Unless you’ve seen Kazuhiro Soda’s past works, you may have never experienced a feature-length documentary like this intimate study of a regional oyster industry in Japan. It’s a strategically paced journey into the lives, concerns, and dreams of these oyster shuckers, painting an honest picture about globalization, disaster, and change in the modern world.


See www.oysterfactory.net

How did you decide to focus on the Japanese oyster industry?

It was a pure coincidence. I and my wife/producer Kiyoko Kashiwagi often spend summer vacations in Ushimado, Okayama because Kiyoko’s mother is from there.

While spending summer vacations there, we met some fishermen. I got interested in making a film about their life because most of them were in their 70s and 80s and had no successors, which means, maybe in a decade or so, we’ll see no fishermen in Ushimado or even in Japanese shores!

So in November 2013, we came back to Ushimado with a camera, and went to see Mr. Hirano, one of the fishermen we knew. He usually fishes octopus, so I thought we were going to shoot a film about octopus fishing. But we found out that he owns an oyster factory and he was really busy shucking oysters because the season begins in November. So we ended up filming his oyster factory.

Were you at all aware of the connections to the tsunami or influx of Chinese workers?

No, not at all. While I was shooting the way they shuck oysters, I noticed there was a note on the wall which said “Saturday, November 9th – China is coming.” I was really intrigued by its unusual expression and wondered what it meant. Listening to people’s conversations, I gradually found out that two Chinese workers were arriving and that Hirano’s oyster factory had never accepted foreign workers before. I felt people were quite apprehensive about their arrival too. So naturally, I became interested in this aspect.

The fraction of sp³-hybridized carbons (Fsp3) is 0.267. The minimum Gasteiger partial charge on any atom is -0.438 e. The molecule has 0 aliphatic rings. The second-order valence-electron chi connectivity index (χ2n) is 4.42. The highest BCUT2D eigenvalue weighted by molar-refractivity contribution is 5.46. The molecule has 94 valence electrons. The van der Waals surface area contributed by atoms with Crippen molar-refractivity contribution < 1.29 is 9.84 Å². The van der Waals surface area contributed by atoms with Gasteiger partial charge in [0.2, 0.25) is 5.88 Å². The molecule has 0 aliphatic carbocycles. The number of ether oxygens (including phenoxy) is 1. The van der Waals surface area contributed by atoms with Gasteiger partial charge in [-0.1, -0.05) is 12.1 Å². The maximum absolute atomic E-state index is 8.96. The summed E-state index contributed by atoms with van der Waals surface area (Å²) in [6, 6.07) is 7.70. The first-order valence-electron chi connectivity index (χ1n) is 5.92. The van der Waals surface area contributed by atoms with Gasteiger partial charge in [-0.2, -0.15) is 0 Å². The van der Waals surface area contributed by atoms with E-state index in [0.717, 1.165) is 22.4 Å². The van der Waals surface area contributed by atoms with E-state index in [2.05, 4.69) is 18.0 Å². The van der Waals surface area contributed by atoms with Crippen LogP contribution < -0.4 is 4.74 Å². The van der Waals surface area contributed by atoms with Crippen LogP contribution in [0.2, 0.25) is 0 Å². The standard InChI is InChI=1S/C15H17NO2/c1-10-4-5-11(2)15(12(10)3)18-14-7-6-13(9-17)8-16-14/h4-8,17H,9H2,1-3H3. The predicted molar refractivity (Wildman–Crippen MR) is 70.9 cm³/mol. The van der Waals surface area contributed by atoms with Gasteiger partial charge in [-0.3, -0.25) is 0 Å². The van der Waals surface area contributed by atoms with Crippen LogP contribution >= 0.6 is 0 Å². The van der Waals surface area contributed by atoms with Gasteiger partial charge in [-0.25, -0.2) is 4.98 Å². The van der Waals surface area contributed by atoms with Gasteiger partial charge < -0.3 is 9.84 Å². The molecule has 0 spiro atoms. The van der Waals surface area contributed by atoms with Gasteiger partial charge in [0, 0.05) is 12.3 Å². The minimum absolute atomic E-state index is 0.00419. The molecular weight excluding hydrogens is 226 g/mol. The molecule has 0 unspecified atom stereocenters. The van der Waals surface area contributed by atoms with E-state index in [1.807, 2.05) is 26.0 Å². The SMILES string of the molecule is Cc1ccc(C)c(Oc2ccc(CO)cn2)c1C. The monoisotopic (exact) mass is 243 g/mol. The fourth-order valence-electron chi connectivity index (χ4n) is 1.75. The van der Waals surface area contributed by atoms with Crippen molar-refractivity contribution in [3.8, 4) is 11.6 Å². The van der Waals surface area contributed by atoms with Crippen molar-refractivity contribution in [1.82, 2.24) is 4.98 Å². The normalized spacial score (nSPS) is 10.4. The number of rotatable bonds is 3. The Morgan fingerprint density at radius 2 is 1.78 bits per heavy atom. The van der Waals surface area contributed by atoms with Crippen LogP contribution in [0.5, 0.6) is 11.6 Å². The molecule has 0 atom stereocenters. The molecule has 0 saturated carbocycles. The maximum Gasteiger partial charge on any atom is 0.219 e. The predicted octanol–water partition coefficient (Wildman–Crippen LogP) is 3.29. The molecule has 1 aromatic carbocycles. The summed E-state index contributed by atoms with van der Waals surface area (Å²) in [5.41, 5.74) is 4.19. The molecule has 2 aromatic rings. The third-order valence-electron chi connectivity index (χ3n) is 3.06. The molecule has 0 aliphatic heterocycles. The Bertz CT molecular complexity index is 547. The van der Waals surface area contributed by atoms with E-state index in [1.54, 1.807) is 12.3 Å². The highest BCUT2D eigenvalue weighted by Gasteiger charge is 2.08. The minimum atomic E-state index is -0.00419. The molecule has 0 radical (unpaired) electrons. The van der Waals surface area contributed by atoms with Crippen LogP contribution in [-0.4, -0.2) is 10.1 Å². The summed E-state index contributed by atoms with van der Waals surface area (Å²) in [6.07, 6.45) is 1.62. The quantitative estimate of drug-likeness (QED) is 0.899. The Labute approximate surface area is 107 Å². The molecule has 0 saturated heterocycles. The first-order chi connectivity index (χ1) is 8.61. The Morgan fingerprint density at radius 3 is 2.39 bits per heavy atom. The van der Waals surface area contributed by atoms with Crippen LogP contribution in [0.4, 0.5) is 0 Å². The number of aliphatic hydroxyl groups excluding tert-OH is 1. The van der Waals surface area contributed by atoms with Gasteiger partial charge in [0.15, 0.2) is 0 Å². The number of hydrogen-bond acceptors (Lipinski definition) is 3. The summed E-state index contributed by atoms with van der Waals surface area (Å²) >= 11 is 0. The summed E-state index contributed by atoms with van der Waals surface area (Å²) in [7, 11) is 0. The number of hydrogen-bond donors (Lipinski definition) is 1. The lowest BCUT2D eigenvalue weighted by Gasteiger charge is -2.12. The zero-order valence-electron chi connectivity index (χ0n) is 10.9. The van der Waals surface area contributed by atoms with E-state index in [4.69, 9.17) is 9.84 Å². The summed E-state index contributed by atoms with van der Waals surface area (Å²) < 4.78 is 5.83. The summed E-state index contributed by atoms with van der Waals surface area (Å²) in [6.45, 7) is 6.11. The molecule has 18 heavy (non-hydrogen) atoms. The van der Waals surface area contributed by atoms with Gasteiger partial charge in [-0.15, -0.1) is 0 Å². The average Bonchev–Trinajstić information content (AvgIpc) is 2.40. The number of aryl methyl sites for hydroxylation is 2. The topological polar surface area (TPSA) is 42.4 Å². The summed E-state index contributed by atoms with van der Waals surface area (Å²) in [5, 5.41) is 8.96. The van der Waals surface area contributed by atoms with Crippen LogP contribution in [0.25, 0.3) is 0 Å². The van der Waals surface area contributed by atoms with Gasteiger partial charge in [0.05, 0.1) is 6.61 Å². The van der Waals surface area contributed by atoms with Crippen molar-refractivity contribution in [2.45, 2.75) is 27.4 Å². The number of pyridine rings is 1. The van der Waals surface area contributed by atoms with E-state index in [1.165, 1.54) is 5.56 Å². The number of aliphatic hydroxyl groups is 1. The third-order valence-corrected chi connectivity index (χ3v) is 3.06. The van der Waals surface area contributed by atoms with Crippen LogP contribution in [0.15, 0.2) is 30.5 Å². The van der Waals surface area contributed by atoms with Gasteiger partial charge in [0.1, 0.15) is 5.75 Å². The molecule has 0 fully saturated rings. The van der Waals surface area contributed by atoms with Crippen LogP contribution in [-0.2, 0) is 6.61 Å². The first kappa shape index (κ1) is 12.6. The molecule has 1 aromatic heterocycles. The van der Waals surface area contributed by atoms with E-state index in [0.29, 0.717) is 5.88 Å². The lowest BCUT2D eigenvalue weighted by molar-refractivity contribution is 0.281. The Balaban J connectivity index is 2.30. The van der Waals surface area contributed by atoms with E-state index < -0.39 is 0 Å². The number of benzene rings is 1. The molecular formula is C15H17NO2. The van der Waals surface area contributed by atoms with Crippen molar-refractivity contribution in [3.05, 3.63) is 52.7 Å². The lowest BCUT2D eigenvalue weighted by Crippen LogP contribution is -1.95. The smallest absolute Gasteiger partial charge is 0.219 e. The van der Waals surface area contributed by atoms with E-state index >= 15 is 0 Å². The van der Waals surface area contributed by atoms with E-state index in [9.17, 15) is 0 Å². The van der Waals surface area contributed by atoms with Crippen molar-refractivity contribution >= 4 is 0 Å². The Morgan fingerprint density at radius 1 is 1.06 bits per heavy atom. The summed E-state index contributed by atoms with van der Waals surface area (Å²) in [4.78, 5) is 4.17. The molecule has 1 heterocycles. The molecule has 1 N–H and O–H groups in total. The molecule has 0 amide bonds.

After we started filming at the factory, we also learned that Mr. Watanabe and his family moved to Ushimado from Miyagi because they lost their oyster farming business due to tsunami/quake on March 11, 2011. Naturally, it became another important theme for the film.

Do you feel that coming in with little knowledge leads to a more truthful film?

Yes, I believe so. We tend to shoot what we know already because it’s easier and more comfortable. Knowledge often prevents us from looking and listening at the world in front of us without any preconceptions.

I call my works “observational films,” and when I say “observation,” I mean two things. Firstly, I as a filmmaker closely look at the reality in front of me and make films according to my observations and discoveries, not based on my assumptions and preconceptions I had before I shot the film. Secondly, I encourage the viewers to observe the film actively with their own eyes and minds.

In order to realize these two aspects, I came up with “Ten Commandments” for me to follow. They are:

1 No research.

2 No meetings with subjects.

3 No scripts.

4 Shoot alone.

5 Shoot as long as possible.

6 Cover small areas deeply.

7 Do not set up a theme or goal before editing.

8 No narration, title, or music.

9 Use long takes.